U.S. Pat. No. 4,694,056 discloses vinyl acetate based pressures sensitive adhesives which comprise vinyl acetate, dioctyl maleate and acrylic acid polymerized in the presence of polyvinyl alcohol, and ethoxylated acetylenic glycol.

U.S. Pat. No. 5,665,816 discloses aqueous dispersions of polymerized units of vinyl acetate, ethylene and vinyl or acrylic ester or acrylic esters which carry epoxide groups. A cellulose ether such as hydroxyethyl cellulose is also included in partly grafted form. The resulting polymers have a glass transition temperature of from 0 to −40° C. and are used as adhesives.

U.S. Pat. No. 3,562,229 discloses solvent polymerized copolymers of ethylene and vinyl esters where the vinyl esters are derived from long chain carboxylic acids, e.g., versatic acid which are mixtures of C9-11 carboxylic acids. Isotridecanoic and isononanoic are representative acids. The solvent based polymers incorporating vinyl esters of versatic acid were alleged to be superior to polymers incorporating vinyl laurate which has the same number of carbon atoms.

U.S. Pat. No. 4,322,516 discloses pressure sensitive adhesive emulsions whose copolymers comprise:

(a) 10-30 wt % ethylene,

(b) 29-69 wt % acrylic acid esters of alcohols,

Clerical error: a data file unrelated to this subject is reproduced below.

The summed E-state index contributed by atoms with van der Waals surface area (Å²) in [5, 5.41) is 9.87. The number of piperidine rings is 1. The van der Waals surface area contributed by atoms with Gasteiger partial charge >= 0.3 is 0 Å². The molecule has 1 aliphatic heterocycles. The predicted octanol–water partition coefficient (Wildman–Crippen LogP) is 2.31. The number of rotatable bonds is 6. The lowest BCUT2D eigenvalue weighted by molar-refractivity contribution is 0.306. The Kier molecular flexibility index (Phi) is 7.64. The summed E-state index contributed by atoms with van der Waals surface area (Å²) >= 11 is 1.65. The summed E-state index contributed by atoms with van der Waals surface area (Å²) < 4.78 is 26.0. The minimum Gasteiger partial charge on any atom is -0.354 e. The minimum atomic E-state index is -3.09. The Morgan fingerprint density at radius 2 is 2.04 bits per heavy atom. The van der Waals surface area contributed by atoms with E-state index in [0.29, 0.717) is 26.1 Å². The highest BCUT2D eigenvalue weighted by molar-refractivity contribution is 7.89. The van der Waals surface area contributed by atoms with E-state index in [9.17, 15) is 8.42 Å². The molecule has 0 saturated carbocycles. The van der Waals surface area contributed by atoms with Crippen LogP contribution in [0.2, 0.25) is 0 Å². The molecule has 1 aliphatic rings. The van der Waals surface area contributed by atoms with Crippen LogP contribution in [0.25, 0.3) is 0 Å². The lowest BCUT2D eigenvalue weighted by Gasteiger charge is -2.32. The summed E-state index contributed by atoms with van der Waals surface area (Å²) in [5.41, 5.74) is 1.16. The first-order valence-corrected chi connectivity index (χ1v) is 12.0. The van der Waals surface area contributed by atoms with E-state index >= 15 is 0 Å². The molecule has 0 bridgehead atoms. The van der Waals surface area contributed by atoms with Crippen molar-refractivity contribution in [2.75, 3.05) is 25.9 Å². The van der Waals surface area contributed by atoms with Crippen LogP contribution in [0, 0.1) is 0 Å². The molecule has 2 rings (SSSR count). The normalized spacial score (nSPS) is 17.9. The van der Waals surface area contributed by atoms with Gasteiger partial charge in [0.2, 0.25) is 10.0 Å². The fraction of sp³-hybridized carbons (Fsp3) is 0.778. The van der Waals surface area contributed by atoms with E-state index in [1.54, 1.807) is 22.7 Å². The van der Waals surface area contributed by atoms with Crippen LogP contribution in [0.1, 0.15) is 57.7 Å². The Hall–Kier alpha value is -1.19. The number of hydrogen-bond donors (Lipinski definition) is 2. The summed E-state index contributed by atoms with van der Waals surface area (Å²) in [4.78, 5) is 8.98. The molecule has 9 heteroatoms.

(c) 20-55 wt % vinyl acetate,

(d) 0.2-8 wt % (meth)acrylamide, and

(e) 0-12 wt % other olefinically unsaturated comonomers.

Tackifying agents are incorporated into the ethylene based pressure sensitive adhesives to enhance effectiveness.

U.S. Pat. No. 4,128,518 discloses a pressure-sensitive adhesive comprised of an aqueous emulsion of vinyl acetate/ethylene copolymer having an ethylene content of from 15 to 40% and a benzene-insoluble part of less than 30% by weight. The intrinsic viscosity of the benzene soluble portion is from 0.4 to 1.4 dl per gram. The polymer is prepared in the presence of a protective colloid and a polyoxyethylenic nonionic surfactant. In the polymerization process, the vinyl acetate monomer is added continuously during the emulsion polymerization process. Polymers having an ethylene content in excess of 40% were unsuited due to low tack presumably caused by high ethylene crystallinity.